Saturday, May 05, 2012

Dix-Sept du Mai

Today is Cinco de Mayo, the 150th anniversary of Mexico's stunning, decisive victory over France at the Battle of Puebla in 1862. Go easy on the 2-por-1 Coronas, though; Dix-Sept du Mai, the 149th anniversary of France's stunning, decisive re-taking of Puebla, is just around the corner. (Our editorial board has long lobbied for Cinco de Mayo to be renamed Día del Tope - Speedbump Day - a suggestion that has gained surprisingly little traction with the Mexican public.)

Greenwich Village, May 5, 2012

But a little more than a year to the day after the greatest beer-marketing coup since a devout Fifth-Century Irishman named Patrick illustrated the Holy Trinity using a shamrock, President Benito Juárez was forced to proclaim:
"MEXICANS: The nation has just suffered a severe blow. Puebla of Zaragoza, immortalized by high and numerous heroic actions, has just succumbed, not from the bravery of the French, whom our soldiers were accustomed to repel, but from causes which the Government must consider insurmountable for heroism itself.

Which is kind of ungracious, given the way Mexicans would spend the next century and a half spiking the Cinco de Mayo football, but hey, we can all agree on the whole "bravery of the French" thing, no?

Anywy, we now quote at length from the New York Times's translation of El Heraldo de Mexico's coverage, May, 1863:
The city continued to be defended heroically until the 16th, when the soldiers, worn out from the want of provisions, could not support themselves, and when there only remained an insignificant amount of war like materials, expecting to be attacked on the following day by the enemy, who now judged them to be much weakened.... At 4 P.M. of the same day, the 16th, Gen. ORTEGA herd a meeting of Generals in the Government-house, where he lived. Having heard the opinion of his comrades, he resolved and so declared, in a general order, published for the purpose, that on that night all the arms should be broken and rendered useless, the cannon that remained should be spiked and thrown into the ditches, and the flags of the corps collected, which some assert were burned. All was done according to order, the soldiers disbanding according to the same regulation. At 5 A.M. a white flag was raised and the Commander-in-Chief, commanders and officers awaited the enemy with firmness, resolved not to ask any kind of pledge, as in fact they did. The French army, full of admiration at an act so sublime and unparalleled, could not help showing themselves affected and respectful. Glory to the hero of Puebla in May, 1863! Glory to the unconquered army of his command.

That last adjective being, of course, technically, untrue. But we continue. It wasn't a day of defeat for all Mexicans. Like Cortes before them, the French bolstered their ranks with local troops, and while the French were being all, like, French about things, the Mexicans on their side swooped in.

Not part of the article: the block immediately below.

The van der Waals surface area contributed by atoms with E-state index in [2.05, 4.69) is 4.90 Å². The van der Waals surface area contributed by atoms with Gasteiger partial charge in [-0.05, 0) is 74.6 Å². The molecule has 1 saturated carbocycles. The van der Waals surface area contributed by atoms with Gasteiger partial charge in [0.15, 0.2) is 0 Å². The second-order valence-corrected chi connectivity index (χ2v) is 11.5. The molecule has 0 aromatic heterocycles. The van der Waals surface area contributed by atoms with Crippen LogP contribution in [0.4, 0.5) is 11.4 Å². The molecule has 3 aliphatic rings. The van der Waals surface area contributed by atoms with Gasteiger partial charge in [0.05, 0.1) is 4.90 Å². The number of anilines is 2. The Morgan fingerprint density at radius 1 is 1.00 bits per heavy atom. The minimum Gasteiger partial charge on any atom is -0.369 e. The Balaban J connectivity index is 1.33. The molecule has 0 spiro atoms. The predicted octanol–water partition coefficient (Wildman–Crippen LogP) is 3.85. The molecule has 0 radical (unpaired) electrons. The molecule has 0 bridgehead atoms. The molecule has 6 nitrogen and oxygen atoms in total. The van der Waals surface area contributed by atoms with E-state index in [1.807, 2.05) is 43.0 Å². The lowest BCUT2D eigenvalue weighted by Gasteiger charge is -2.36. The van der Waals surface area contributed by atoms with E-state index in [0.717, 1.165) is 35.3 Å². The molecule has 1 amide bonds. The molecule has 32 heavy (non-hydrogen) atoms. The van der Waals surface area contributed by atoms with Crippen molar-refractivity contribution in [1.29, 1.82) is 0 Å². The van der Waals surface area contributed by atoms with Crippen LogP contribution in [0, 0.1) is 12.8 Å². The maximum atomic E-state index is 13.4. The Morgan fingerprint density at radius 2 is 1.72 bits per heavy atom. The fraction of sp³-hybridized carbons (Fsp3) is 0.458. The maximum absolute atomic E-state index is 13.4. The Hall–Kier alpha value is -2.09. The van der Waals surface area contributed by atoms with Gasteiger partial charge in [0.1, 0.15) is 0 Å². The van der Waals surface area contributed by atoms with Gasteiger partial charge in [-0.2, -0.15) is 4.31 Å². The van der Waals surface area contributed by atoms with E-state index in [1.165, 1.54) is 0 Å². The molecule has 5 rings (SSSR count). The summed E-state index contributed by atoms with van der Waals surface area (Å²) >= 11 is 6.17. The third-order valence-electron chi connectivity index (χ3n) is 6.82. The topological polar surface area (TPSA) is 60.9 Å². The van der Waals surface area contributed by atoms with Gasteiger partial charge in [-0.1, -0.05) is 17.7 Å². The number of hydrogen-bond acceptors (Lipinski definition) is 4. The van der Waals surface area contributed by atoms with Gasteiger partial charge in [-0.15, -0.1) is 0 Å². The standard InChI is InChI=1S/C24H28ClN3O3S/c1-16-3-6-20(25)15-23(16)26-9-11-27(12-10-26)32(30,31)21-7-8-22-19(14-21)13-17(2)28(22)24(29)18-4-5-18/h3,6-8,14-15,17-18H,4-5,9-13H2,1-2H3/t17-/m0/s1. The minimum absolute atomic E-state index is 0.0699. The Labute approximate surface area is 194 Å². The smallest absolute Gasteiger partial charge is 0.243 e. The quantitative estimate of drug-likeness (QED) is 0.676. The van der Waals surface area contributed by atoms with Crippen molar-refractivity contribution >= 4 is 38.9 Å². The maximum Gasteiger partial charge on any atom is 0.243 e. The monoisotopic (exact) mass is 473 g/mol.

Some gangs of traitors were the first who entered the city, and giving proofs of their vandal-like instincts, took out of the houses the horses of the Commanders of the Army of the East, and began to commit excesses. Fortunately, some Zouaves entered, and with their weapons forced them to desist showing, as did all the French army, the contempt with which they look upon the spurious Mexicans who have sold their country.

The QRO gets a shout-out, too! With the victory-swollen French (we Googled it; those words have never been written) pivoting toward Mexico City, the government suggested this would be a good time for all French subjects to fuck the fuck off, leaving "by way of Morelia or Querétaro, for a distance not less than forty leagues from the Capital, with the exception only of those physically prevented, according to the opinion of three medical men, appointed by the government of the district." In case you thought Mexico's Byzantine government paperwork requirements originated with the PRI.

On offering his surrender, Gen. Ortega wrote, in the florid parlance of the era, "I believe, Sir, that I have fulfilled the wishes of the supreme Government, and complied with the duties imposed upon me by honor and the office intrusted to me, but if it should not be so, I will with pleasure submit to a trial as soon as I am at liberty for in a few hours I shall be a prisoner." Informed of this, Juárez replied on that same day that:

The citizen President has been observing with deep interest all and each of the events that have taken place during the glorious defence of this city, and and sees with pride that the last which has put an end to the tenacious and vigorous struggle, corresponds to the former ones, if not in its victorious results, at east in other things, because it leaves untainted the fame of the nation, without in any way diminishing the lustre of its unconquered arms, or compromising by any offer the sacred word of its warriors.
In case you though the great tradition of thorough and deliberate government inquiries into the conduct of the military originated with the PRI.

No comments: